January 2020

Making Sense of God through Law and Grace

2nd Sunday of Christmas, January 5, 2020
– John 1:1-18, Jeremiah 31:7-14

– The Reverend Dr. Arnold Isidore Thomas –

There’s a tendency on the part of Christians to view the New Testament as the better portion of the biblical narrative over the Old Testament. Even the reference to one section of the Bible as Old and the other as New sometimes creates an impression that the Old is outdated and irrelevant while the new is contemporary, hip and tangible to our present-day dilemmas. However, I was fortunate to be raised in an environment where one’s elders were highly revered.

My mom, an elementary school teacher, was my dad’s second wife, from whom I learned a lot, but she was sixteen years younger than he. And when I was born, dad was nearly fifty years old, which means by the time I became an adult dad was in his early sixties, which at that time was considered old. And while nowadays sixty may be regarded as the new forty, we should not feel embarrassed about being old as long as we remain relevant, which my parents, aunts, uncles and in-laws always managed to be.

I say this in light of the gospel reference to Moses as the one from whom the law was given and Jesus as the one from whom grace and truth were bestowed (1:17). Christians are led to believe that in Christ we are liberated from obligation as subjects to God’s law to live as children of God’s grace. But, in truth, we can’t have the new without the old, and we can’t have grace without the law.

The law sets the parameters by which we govern our behavior toward God and others, the first being “You shall love the Lord, your God, with all your heart and soul and strength and mind,” and the second being, “You shall love your neighbor as yourself.” Yet it is the nurturing Spirit of God that enables us to grow into a mature appreciation of these mandates to the point where they are no longer obligations, but heart-felt desires. We can’t have truth and grace without the law.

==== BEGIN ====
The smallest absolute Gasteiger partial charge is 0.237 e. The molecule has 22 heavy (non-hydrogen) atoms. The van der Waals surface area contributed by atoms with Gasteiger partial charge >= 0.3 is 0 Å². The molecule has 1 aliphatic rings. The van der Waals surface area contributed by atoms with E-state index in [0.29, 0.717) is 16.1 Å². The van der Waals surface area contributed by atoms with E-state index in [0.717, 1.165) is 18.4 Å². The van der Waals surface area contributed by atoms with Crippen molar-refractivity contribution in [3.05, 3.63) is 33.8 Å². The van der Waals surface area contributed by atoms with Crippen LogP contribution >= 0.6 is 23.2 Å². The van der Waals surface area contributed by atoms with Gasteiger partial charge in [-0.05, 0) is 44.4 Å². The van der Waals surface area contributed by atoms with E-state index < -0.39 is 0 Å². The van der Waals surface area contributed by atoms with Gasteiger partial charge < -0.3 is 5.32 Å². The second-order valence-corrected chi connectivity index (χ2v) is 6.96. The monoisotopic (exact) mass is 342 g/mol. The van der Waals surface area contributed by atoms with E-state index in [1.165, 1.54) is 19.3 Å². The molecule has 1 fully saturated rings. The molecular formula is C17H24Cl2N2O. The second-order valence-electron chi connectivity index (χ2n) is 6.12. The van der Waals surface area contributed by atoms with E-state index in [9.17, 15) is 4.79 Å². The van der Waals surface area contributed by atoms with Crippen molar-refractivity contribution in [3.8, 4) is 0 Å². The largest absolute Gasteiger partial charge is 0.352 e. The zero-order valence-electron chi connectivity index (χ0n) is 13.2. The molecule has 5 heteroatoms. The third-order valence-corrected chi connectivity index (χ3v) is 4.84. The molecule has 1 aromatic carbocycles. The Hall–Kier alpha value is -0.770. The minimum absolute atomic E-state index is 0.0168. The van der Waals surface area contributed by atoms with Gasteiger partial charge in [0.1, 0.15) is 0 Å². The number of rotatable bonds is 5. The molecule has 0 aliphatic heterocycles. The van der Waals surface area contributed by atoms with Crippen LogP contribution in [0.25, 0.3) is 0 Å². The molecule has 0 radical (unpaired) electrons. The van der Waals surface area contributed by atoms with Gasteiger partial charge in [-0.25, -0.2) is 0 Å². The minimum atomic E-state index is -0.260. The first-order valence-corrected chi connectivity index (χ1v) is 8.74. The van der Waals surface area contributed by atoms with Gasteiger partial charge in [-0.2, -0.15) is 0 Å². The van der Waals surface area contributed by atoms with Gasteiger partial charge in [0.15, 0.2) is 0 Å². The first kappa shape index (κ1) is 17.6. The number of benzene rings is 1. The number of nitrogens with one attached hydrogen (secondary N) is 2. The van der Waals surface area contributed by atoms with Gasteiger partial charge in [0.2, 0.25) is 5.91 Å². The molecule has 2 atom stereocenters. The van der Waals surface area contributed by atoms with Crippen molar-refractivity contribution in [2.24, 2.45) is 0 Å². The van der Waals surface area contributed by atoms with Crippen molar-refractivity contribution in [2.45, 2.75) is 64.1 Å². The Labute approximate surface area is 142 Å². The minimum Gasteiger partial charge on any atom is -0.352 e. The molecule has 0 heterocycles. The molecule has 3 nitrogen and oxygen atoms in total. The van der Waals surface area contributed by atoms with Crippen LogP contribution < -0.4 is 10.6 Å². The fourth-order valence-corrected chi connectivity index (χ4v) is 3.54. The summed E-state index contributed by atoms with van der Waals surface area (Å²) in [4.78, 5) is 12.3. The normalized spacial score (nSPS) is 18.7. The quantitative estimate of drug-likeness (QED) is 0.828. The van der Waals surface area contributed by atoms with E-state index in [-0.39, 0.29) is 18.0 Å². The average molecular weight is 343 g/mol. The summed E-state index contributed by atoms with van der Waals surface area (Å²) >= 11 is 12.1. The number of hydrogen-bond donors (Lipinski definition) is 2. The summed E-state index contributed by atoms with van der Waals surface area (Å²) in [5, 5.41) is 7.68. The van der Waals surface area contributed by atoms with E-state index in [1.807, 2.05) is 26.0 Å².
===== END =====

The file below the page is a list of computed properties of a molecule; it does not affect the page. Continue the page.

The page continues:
And so, the Old Testament Prophet Jeremiah could envision the time when the law of God would become a heart-inspired initiative; when people would no longer “say to each other, ‘Know the Lord,’ for they shall all know me from the least to the greatest,” says the Lord; “for I will forgive their iniquity, and remember their sin no more.” (31:34) That is grace.

We see a foreshadowing of the Christ in both the law and grace-filled objectives of the Old Testament, and the embodiment of both law and grace in the person of Jesus. This is why Jesus said, “I came not to abolish the law, but to fulfill it.” (Matthew 5:17)

We fulfill the law of love for God and others, but also for love of the world in which we live, when we live the law, not out of fear of what will happen to us if we disobey it, as a subject fears the wrath of a ruler; but out of love as one who hungers and thirsts for righteousness and truth, as a child in the family of a parent God who lovingly feeds and nurtures us.

So, to Christians who feel it is their mission to impress the fear of God upon you through the punishment of hell, my reply is that it is not the mission of the church to scare the hell out of you, but to love heaven into you; for when the heavenly love of God fully occupies your heart and soul, hell will find no place to abide and leave on its own accord.

In a world where ungodly leaders continue to bully by the brute force of financial clout or military might, the heart and soul of humanity are in desperate need of divine occupancy.

“No one has ever seen God,” says the First Epistle of John, but “if we love one another,” he further says, “God lives in us, and God’s love is fulfilled in us.” (4:12) God’s gracious love in you, through Christ, is the fulfillment of the law.

This is the light that shines in darkness, and the darkness cannot overcome it. Amen.